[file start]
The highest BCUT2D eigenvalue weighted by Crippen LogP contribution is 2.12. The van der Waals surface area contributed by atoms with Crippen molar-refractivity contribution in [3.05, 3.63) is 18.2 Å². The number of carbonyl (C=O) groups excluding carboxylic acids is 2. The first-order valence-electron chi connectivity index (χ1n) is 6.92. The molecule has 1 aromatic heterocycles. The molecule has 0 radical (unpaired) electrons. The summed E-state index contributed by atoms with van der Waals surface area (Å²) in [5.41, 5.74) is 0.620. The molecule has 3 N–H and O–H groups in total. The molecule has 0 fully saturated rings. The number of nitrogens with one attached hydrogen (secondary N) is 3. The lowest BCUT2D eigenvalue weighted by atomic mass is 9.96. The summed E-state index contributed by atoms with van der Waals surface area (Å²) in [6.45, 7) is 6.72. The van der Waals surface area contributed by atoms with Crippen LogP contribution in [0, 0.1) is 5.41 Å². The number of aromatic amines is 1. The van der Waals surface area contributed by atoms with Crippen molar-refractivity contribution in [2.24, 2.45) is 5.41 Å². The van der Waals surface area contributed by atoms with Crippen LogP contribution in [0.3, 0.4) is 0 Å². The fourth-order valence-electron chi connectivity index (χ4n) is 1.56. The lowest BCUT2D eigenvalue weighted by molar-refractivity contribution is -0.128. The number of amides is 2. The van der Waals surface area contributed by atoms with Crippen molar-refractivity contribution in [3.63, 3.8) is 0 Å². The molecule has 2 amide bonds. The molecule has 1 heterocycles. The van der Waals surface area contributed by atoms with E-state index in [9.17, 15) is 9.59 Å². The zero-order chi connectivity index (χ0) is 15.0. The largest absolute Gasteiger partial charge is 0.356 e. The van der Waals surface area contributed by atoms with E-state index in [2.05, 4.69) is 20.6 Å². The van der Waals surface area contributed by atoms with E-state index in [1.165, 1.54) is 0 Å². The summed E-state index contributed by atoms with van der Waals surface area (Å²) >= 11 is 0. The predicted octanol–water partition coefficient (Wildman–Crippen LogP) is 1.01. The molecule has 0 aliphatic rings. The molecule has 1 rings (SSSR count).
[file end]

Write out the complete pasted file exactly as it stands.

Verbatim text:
The highest BCUT2D eigenvalue weighted by Crippen LogP contribution is 2.12. The van der Waals surface area contributed by atoms with Crippen molar-refractivity contribution in [3.05, 3.63) is 18.2 Å². The number of carbonyl (C=O) groups excluding carboxylic acids is 2. The first-order valence-electron chi connectivity index (χ1n) is 6.92. The molecule has 1 aromatic heterocycles. The molecule has 0 radical (unpaired) electrons. The summed E-state index contributed by atoms with van der Waals surface area (Å²) in [5.41, 5.74) is 0.620. The molecule has 3 N–H and O–H groups in total. The molecule has 0 fully saturated rings. The number of nitrogens with one attached hydrogen (secondary N) is 3. The lowest BCUT2D eigenvalue weighted by atomic mass is 9.96. The summed E-state index contributed by atoms with van der Waals surface area (Å²) in [6.45, 7) is 6.72. The van der Waals surface area contributed by atoms with Crippen LogP contribution in [0, 0.1) is 5.41 Å². The number of aromatic amines is 1. The van der Waals surface area contributed by atoms with Crippen molar-refractivity contribution in [2.24, 2.45) is 5.41 Å². The van der Waals surface area contributed by atoms with Crippen LogP contribution in [0.3, 0.4) is 0 Å². The fourth-order valence-electron chi connectivity index (χ4n) is 1.56. The lowest BCUT2D eigenvalue weighted by molar-refractivity contribution is -0.128. The number of amides is 2. The van der Waals surface area contributed by atoms with Crippen molar-refractivity contribution in [3.63, 3.8) is 0 Å². The molecule has 2 amide bonds. The molecule has 1 heterocycles. The van der Waals surface area contributed by atoms with E-state index in [9.17, 15) is 9.59 Å². The zero-order chi connectivity index (χ0) is 15.0. The largest absolute Gasteiger partial charge is 0.356 e. The van der Waals surface area contributed by atoms with E-state index in [2.05, 4.69) is 20.6 Å². The van der Waals surface area contributed by atoms with E-state index in [1.165, 1.54) is 0 Å². The summed E-state index contributed by atoms with van der Waals surface area (Å²) >= 11 is 0. The predicted octanol–water partition coefficient (Wildman–Crippen LogP) is 1.01. The molecule has 0 aliphatic rings. The molecule has 1 rings (SSSR count).